Researchers at the University of Cambridge uploaded user data from 3 million Facebook users onto a shared portal. They locked the data away with a username and password, but then students later posted the login credentials online, too, according to a report on Monday from New Scientist.
That exposed the data to anyone who did a quick web search to find the username and password.
The incident has echoes of the larger scandal plaguing both Facebook and researchers affiliated with the University of Cambridge. Political consultancy Cambridge Analytica improperly obtained the data of 87 million Facebook users when researcher Aleksandr Kogan shared information he collected through a personality quiz.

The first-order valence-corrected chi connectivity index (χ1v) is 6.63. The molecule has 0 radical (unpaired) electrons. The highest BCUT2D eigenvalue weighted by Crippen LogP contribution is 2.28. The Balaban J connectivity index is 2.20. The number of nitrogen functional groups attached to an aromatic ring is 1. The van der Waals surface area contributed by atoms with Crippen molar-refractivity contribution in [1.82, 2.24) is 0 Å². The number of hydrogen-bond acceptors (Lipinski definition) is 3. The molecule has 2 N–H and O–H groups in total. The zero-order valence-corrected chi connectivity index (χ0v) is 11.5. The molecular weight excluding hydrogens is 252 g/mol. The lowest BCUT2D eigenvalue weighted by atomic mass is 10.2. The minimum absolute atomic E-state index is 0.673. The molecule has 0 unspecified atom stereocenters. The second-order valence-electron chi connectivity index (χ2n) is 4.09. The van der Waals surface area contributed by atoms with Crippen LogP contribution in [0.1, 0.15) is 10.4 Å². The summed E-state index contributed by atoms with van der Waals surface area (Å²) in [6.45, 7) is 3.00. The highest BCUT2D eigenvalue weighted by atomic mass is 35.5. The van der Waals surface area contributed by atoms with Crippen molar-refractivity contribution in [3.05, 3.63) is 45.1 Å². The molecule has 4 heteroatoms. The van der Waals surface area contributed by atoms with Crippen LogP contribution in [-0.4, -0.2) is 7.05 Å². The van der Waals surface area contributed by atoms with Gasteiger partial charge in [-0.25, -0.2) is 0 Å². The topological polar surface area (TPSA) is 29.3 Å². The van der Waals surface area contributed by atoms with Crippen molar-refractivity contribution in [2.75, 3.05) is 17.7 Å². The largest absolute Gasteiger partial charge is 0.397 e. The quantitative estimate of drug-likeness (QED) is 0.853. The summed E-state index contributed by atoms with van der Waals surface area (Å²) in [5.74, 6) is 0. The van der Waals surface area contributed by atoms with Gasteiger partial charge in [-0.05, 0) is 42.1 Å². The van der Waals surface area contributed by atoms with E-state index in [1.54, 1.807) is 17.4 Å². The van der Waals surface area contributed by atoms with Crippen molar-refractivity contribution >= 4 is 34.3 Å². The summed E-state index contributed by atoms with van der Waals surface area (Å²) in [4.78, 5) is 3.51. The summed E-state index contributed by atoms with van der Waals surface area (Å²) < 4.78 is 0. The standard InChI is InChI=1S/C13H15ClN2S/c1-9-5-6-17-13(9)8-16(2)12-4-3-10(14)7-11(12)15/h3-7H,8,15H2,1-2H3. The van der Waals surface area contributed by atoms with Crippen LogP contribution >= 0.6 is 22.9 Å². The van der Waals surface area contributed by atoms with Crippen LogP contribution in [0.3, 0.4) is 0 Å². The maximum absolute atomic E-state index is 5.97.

In the data exposure incident revealed by New Scientist, another set of researchers collected user information with consent through a personality app, called myPersonality, and then made it available through a web portal. About four years ago, students with access to the data set posted the username and password online on the data sharing website GitHub. While the data was anonymized, privacy experts told the publication that it would be easy to associate data in the collection with the person who originally posted it on Facebook.
Facebook, the University of Cambridge, the Psychometrics Centre and Aleksandr Kogan didn’t immediately respond to requests for comment.
The researchers who controlled the data were based at The Psychometrics Centre at the University of Cambridge, according to New Scientist, a project that used to include Kogan.
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